|Title:||Novel Insights of Lymphomagenesis of Helicobacter pylori-Dependent Gastric Mucosa-Associated Lymphoid Tissue Lymphoma||Authors:||SUNG-HSIN KUO
|Keywords:||CagA; Helicobater pylori; MALT lymphoma; T-cell; Tregs||Issue Date:||17-Apr-2019||Publisher:||MDPI||Source:||Cancers||Journal Volume:||11||Journal Issue:||4||Abstract:||
Gastric mucosa-associated lymphoid tissue (MALT) lymphoma is the most common subtype of gastric lymphoma. Most gastric MALT lymphomas are characterized by their association with the Helicobacter pylori (HP) infection and are cured by first-line HP eradication therapy (HPE). Several studies have been conducted to investigate why most gastric MALT lymphomas remain localized, are dependent on HP infection, and show HP-specific intratumoral T-cells (e.g., CD40-mediated signaling, T-helper-2 (Th2)-type cytokines, chemokines, costimulatory molecules, and FOXP3+ regulatory T-cells) and their communication with B-cells. Furthermore, the reason why the antigen stimuli of these intratumoral T-cells with tonic B-cell receptor signaling promote lymphomagenesis of gastric MALT lymphoma has also been investigated. In addition to the aforementioned mechanisms, it has been demonstrated that the translocated HP cytotoxin-associated gene A (CagA) can promote B-cell proliferation through the activation of Src homology-2 domain-containing phosphatase (SHP-2) phosphorylation-dependent signaling, extracellular-signal-regulated kinase (ERK), p38 mitogen-activated protein kinase (MAPK), B-cell lymphoma (Bcl)-2, and Bcl-xL. Furthermore, the expression of CagA and these CagA-signaling molecules is closely associated with the HP-dependence of gastric MALT lymphomas (completely respond to first-line HPE). In this article, we summarize evidence of the classical theory of HP-reactive T-cells and the new paradigm of direct interaction between HP and B-cells that contributes to the HP-dependent lymphomagenesis of gastric MALT lymphomas. Although the role of first-line HPE in the treatment of HP-negative gastric MALT lymphoma remains uncertain, several case series suggest that a proportion of HP-negative gastric MALT lymphomas remains antibiotic-responsive and is cured by HPE. Considering the complicated interaction between microbiomes and the genome/epigenome, further studies on the precise mechanisms of HP- and other bacteria-directed lymphomagenesis in antibiotic-responsive gastric MALT lymphomas are warranted.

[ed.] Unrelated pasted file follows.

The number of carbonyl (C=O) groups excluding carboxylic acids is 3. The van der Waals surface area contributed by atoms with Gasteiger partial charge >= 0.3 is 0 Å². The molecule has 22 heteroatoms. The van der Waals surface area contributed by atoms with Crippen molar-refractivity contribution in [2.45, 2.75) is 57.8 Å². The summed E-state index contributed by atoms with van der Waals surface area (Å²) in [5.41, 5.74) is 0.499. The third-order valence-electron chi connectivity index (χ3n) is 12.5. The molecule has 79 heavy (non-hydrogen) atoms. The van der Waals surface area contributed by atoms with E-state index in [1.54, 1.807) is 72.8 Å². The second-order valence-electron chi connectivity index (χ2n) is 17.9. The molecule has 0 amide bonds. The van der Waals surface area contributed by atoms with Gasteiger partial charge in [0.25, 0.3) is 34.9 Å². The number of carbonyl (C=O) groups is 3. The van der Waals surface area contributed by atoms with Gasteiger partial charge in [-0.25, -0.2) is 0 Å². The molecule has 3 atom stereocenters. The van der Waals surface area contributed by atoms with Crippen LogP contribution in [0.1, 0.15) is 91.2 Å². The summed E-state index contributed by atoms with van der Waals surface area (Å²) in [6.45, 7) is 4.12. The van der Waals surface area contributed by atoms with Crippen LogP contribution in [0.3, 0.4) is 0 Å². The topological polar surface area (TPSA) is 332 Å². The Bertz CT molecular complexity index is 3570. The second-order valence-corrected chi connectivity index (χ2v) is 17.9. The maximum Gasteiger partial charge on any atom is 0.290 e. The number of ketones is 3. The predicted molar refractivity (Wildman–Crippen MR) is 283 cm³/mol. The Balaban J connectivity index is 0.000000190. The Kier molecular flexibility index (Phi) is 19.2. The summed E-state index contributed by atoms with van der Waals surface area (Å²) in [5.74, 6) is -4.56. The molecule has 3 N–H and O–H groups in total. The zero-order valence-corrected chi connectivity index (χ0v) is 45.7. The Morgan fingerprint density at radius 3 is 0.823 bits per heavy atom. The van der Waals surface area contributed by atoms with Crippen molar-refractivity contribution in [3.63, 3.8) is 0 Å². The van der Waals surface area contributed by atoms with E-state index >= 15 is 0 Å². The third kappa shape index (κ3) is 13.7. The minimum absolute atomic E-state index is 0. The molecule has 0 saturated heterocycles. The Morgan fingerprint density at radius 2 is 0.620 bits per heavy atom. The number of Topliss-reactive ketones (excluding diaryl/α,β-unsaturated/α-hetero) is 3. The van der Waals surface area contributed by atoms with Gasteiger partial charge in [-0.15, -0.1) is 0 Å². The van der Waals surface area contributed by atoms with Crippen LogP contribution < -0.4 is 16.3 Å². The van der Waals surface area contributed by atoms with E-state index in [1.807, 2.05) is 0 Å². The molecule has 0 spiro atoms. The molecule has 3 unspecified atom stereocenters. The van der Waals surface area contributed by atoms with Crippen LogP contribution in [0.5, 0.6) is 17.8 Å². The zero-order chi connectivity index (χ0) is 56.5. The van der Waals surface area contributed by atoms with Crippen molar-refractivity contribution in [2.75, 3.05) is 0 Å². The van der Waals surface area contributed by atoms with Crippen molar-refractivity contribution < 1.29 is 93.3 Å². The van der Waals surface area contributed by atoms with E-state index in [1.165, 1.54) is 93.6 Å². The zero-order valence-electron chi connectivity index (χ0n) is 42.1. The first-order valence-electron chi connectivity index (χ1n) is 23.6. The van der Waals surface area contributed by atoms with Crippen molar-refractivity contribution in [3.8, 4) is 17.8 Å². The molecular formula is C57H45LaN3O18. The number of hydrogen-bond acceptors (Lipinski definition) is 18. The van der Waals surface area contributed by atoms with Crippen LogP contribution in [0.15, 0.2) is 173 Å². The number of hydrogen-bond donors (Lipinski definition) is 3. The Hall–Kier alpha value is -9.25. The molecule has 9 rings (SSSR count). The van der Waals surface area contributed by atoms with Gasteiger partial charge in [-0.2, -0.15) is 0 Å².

|Appears in Collections:||免疫學研究所|
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